] developed a tool PypeTree to reconstruct tree branch tissues from point clouds. As an alternative for the shortest-path approach, Dey and Sun [22
] utilized the medial axis to represent the skeletal structure of 3D tree-like objects. Livny et al. [23
] computed a minimum spanning graph over the point cloud to obtain an initial tree skeleton and applied several global optimization techniques to refine the tree branch structure. Following this work, we further improve the fidelity of the reconstructed tree models.
In this paper, we propose a skeleton-based approach to accurately reconstruct tree branches from individual tree point clouds. Our method employs a Minimum Spanning Tree (MST) algorithm to effectively extract the initial tree skeleton over input points. By iterative skeleton simplification and cylinder fitting, we obtain a tree model with reconstructed branches. Leaves and textures are added to enhance the realism of the tree model. One novelty of our work is that we construct the initial tree skeleton based on the intrinsic spatial distribution of input points. Furthermore, we develop a specific simplification strategy to maintain the natural topological structure of tree branches while collapsing redundant vertices and edges. Our experiments and various comparisons demonstrate both the geometrical correctness and the topological fidelity of the generated tree models.
4. Results and Discussion
In this section, we provide the result analysis, aiming to test if our modelling results have fulfilled the functional and user requirements proposed in Section 3
. First, a set of visual results are presented to evaluate the topological fidelity of the reconstructed tree models. Then, we compute the distance between input points and the output tree branch model to verify the geometrical accuracy of the modelling results. In Section 4.3
, we illustrate the robustness and applicability of our algorithm over various tree types and data sources, which enables our tree modelling process to be fully automatic. Some discussions considering comparisons with the state-of-the-art methods, limitations, and future applications are made at the end of this section.
4.1. Visual Evaluation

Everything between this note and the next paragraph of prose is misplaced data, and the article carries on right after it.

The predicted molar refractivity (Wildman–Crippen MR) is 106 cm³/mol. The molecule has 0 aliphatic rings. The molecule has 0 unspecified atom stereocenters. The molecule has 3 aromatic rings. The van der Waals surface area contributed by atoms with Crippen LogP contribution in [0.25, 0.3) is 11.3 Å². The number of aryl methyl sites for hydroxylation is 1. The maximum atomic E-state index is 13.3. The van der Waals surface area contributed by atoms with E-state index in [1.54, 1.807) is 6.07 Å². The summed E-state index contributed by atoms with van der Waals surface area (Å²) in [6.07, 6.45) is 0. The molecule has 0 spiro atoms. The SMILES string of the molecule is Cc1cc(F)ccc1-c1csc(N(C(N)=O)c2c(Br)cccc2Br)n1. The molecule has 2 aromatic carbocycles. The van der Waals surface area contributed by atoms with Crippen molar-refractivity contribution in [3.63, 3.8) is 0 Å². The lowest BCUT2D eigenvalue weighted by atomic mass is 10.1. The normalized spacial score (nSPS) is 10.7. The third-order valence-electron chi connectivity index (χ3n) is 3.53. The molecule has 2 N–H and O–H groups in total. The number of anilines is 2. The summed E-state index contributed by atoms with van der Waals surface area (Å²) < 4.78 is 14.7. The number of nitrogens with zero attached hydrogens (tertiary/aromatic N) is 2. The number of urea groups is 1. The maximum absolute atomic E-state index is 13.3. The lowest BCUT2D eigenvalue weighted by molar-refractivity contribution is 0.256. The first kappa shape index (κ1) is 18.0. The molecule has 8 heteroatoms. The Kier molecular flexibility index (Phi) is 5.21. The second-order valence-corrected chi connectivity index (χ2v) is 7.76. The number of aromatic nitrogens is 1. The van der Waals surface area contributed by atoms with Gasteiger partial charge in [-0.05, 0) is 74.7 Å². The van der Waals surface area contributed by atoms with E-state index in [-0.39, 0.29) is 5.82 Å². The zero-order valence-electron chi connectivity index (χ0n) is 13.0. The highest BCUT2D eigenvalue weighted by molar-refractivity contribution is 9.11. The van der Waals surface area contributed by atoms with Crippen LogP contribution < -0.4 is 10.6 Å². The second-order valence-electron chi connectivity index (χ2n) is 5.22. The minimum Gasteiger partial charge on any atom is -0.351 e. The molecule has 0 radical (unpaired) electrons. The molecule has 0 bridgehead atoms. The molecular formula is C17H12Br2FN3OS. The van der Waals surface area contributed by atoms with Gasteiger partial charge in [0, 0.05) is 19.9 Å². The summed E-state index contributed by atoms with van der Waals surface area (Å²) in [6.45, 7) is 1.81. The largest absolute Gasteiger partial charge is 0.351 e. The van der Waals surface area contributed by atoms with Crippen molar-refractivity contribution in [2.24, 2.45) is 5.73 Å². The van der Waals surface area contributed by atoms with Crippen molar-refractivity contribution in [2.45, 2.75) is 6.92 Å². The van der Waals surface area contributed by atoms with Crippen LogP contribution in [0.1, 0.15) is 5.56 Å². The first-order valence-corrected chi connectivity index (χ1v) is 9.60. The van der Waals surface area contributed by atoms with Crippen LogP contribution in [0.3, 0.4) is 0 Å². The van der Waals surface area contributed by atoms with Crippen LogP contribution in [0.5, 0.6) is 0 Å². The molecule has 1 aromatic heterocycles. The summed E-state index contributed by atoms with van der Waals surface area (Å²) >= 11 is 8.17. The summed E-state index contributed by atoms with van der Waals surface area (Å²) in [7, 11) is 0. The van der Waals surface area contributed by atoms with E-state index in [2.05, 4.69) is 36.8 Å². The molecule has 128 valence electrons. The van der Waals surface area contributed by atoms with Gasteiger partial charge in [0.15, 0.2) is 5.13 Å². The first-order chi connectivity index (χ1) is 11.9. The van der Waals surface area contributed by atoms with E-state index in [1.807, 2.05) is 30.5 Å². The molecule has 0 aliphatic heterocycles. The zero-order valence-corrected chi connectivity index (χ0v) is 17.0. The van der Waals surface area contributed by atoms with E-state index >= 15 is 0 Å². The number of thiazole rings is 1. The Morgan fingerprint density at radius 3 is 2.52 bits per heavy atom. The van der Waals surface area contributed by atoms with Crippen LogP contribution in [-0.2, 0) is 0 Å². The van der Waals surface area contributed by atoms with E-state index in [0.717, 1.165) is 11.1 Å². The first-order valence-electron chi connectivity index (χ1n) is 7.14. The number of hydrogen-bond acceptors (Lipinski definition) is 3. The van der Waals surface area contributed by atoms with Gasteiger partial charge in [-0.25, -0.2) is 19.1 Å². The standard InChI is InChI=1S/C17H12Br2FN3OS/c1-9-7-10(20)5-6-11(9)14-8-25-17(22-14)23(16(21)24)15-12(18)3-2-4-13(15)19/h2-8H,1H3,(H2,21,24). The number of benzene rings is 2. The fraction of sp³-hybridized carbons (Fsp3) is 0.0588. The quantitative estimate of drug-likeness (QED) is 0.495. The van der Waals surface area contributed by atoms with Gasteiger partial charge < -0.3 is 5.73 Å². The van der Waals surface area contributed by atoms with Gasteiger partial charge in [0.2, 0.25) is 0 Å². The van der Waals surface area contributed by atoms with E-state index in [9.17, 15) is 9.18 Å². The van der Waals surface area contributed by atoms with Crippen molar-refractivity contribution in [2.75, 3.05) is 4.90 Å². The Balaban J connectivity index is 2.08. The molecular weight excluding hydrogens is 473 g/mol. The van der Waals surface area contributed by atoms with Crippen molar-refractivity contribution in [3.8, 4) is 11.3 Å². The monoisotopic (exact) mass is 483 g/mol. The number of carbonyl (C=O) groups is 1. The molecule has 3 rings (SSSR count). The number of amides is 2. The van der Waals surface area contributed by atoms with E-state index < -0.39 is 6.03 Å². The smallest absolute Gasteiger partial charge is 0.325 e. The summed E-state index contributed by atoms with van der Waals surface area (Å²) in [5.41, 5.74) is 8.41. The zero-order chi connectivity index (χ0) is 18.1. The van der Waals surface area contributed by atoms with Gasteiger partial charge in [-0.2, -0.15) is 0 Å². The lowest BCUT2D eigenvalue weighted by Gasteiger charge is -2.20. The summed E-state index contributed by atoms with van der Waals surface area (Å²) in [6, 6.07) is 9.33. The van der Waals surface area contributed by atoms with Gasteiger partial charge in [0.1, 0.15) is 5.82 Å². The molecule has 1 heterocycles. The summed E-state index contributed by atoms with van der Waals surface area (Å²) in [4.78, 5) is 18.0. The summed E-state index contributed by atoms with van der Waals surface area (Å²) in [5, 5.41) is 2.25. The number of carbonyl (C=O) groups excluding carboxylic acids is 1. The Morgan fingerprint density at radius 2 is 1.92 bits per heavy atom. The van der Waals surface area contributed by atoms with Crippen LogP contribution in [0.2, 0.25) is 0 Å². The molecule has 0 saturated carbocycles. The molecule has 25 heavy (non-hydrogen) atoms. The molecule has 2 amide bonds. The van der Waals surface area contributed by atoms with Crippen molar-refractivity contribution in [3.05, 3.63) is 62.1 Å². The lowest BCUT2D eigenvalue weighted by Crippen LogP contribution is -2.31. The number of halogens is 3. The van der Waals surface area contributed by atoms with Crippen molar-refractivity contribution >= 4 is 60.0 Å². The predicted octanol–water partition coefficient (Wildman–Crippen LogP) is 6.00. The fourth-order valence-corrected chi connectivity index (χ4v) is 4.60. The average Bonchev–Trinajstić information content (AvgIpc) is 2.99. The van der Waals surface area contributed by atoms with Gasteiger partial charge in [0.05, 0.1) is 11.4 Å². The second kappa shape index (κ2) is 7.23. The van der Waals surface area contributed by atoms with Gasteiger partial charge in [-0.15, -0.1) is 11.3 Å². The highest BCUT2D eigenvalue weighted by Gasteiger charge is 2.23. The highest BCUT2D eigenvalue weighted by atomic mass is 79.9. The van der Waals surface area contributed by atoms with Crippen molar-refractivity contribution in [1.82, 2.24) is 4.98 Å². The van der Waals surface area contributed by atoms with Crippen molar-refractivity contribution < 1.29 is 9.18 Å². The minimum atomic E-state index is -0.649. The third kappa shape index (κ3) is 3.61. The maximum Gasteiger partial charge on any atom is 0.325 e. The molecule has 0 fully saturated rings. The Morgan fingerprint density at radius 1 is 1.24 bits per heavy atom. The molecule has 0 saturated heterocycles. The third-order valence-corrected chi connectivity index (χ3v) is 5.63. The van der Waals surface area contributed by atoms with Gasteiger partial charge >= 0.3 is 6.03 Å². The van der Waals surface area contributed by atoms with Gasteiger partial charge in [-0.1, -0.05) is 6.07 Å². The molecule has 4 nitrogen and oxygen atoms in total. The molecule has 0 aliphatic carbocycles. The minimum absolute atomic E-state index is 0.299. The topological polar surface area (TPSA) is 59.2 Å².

We reconstructed a variety of trees of different species, sizes, and branch structure. Figure 11
a shows a vertical and slim tree with relatively simple branch structure, while Figure 11
b gives an example of another tree with a tilted stem and complex branch structure. The reconstruction results of these two trees demonstrate that our method is capable of processing trees with different shapes and structures, which benefits from the skeleton-based approach that we adopt.
Besides, we also tested our method on scanned trees from various data sources, including mobile scanning, static scanning as well as airborne scanning. It is observed that point clouds collected by mobile scanning (Figure 11
c) or static scanning (Figure 11
d) have a high quality and thus were all accurately reconstructed. On the other hand, Figure 11
e gives an example of an input point cloud obtained by airborne scanning, which is poorly sampled and is quite sparse. Even for such a low-quality input, our approach is still able to produce a visually plausible 3D reconstruction.
4.2. Reconstruction Accuracy
We quantified the geometrical accuracy of the modelling results by computing the mean distance between the input points and the generated tree branch model [9
]. The reconstruction accuracy and standard deviation in Table 1
suggested that overall our approach can generate tree models that fit closely to the input point cloud data and thus ensures high geometrical accuracy. When it comes to the individual tree level, typically a short tree with highly dense points will have a more accurate modelling result. Also, compared to trees with irregular shapes (i.e., Figure 11
b), trees with a compact and standard shape usually enable higher reconstruction accuracy.
visualizes the per-point error distribution of the reconstructed 3D model shown in Figure 11
a. In the visualization, the blue colour indicates a low error value and the red colour indicates a high error value. From such a visualization, we can conclude that points lying within the main branches typically fit closer to the model, while points near the branch tips usually have high error values. This indicates that our method can generate highly precise main branch structure of the input tree (thanks to the non-least squares based branch fitting). However, points are getting sparser near the branch tips and thus not sufficient to reliably reconstruct these small features from the under-sampled data.
As described in Section 3
, the simplification threshold
is introduced during the tree skeleton simplification process, where we utilize an indicator to measure the proximity between adjacent vertices. This section discusses how different parameter values influence the modelling results, based on which, we choose the threshold values that best fit our methodology.
The simplification threshold
controls the similarity indicator
, which determines the relative proximity between adjacent vertices. We tested the value of
from 0.5 to 3 and the results are shown in Figure 13
. According to our experiments, a very small threshold value for